If it has clearly been beaten up, you don’t sign and refuse delivery.
When I was a Christmas postman, many years ago, some of the bored guys in the sorting office’s loading bay liked to play a boisterous game of “catch” when parcels marked “video recorder” and “fragile” arrived. How they guffawed when one landed in the bottom of a skip with a sickening crunch, ruining somebody’s Christmas.
I was reminded of those days when a bargain iPod dock, bought online, arrived recently – dead to the world. Was it dead out of the factory gate? Or had the parcel suffered some physical abuse in transit? Now a British invention company called Cambridge Consultants has developed a sticky radio tag that will spill the beans on dodgy delivery firms.
Called DropTag, the gadget combines a battery, a low-energy Bluetooth transmitter, an accelerometer and a memory chip. Stuck on a parcel as it leaves an e-commerce warehouse, it logs any g-forces above a set risky shock level that it experiences. The idea is that when the courier puts it in your hands, you turn on Bluetooth on a smartphone running a DropTag app and scan it before you sign for it.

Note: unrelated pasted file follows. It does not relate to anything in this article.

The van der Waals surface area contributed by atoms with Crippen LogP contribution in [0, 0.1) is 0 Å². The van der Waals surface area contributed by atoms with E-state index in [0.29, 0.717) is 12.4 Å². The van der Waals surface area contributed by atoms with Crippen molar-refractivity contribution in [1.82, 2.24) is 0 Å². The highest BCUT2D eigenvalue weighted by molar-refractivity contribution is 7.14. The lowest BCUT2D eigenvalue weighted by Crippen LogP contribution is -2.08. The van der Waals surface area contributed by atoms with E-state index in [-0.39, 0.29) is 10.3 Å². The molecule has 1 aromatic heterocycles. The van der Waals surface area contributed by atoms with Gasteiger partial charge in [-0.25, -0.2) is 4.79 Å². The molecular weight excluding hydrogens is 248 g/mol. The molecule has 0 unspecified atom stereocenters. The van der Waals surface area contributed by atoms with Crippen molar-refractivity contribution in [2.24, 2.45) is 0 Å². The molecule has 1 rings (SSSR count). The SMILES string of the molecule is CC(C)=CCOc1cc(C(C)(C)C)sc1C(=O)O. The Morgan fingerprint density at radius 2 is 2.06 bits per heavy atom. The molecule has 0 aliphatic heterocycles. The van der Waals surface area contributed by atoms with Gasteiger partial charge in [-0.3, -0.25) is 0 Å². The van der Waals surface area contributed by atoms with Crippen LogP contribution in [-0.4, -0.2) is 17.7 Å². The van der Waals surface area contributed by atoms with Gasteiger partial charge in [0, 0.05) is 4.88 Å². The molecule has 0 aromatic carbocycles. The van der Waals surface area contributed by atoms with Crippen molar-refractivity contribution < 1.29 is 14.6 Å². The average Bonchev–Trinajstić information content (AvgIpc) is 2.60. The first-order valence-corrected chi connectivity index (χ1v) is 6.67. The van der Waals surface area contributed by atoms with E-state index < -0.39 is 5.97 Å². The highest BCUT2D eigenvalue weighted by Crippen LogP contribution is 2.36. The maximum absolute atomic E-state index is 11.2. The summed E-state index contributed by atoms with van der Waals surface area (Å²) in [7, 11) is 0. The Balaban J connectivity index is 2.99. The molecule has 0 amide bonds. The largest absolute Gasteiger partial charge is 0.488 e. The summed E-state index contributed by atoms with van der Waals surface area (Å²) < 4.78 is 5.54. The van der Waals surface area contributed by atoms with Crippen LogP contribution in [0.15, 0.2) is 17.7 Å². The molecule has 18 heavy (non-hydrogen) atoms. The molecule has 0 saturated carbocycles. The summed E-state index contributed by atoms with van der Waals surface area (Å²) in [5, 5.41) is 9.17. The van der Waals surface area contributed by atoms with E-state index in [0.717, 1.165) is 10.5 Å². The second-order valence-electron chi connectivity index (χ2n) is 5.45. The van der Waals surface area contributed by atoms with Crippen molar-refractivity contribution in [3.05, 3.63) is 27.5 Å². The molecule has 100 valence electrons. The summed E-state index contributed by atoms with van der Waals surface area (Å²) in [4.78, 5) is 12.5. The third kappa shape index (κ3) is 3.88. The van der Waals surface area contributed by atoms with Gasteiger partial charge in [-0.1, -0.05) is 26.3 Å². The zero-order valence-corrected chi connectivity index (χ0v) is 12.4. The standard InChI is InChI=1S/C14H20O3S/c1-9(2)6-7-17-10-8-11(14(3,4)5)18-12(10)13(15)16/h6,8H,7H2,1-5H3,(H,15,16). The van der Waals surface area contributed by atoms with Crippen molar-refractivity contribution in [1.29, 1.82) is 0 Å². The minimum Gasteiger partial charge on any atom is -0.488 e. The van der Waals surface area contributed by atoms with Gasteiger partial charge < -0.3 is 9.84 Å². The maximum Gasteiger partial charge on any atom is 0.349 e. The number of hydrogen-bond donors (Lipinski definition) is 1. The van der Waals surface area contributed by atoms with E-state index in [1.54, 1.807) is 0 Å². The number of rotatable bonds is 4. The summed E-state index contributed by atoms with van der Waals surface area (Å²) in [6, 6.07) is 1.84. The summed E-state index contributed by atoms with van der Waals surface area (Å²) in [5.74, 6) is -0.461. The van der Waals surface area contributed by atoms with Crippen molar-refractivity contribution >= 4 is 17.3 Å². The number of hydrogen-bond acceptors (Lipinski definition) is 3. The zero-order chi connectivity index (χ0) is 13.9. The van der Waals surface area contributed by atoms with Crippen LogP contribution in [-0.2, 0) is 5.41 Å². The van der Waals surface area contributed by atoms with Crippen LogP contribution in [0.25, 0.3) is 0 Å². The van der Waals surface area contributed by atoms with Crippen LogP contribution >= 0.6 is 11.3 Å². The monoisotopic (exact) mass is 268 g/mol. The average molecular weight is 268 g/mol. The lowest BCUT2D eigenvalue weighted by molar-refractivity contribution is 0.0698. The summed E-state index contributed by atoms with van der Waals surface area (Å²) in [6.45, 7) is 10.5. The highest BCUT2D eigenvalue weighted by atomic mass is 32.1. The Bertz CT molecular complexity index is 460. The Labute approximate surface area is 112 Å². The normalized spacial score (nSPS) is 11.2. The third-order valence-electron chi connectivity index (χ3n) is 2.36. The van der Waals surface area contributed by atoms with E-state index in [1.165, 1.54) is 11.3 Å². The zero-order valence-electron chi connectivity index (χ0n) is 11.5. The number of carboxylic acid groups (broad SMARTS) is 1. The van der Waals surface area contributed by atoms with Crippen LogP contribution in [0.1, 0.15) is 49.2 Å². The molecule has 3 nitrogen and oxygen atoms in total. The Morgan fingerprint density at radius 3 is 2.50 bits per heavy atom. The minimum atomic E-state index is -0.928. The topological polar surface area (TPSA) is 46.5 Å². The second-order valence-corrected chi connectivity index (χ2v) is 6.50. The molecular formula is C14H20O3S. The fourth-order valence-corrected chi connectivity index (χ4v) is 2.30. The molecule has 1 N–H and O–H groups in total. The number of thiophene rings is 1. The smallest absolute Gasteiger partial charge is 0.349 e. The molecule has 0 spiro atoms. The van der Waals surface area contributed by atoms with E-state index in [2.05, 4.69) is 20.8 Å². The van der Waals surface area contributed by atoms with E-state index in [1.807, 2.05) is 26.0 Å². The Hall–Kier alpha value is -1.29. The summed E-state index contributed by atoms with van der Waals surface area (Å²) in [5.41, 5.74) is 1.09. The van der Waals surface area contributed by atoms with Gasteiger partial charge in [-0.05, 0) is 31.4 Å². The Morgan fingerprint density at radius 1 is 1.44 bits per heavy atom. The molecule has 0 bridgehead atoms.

A readout then shows what’s happened to the parcel in transit, with the option of a graph that shows you if the box has been mistreated – and when. If it has clearly been beaten up, you don’t sign and refuse delivery.
via Gizmodo – Paul Marks – New Scientist
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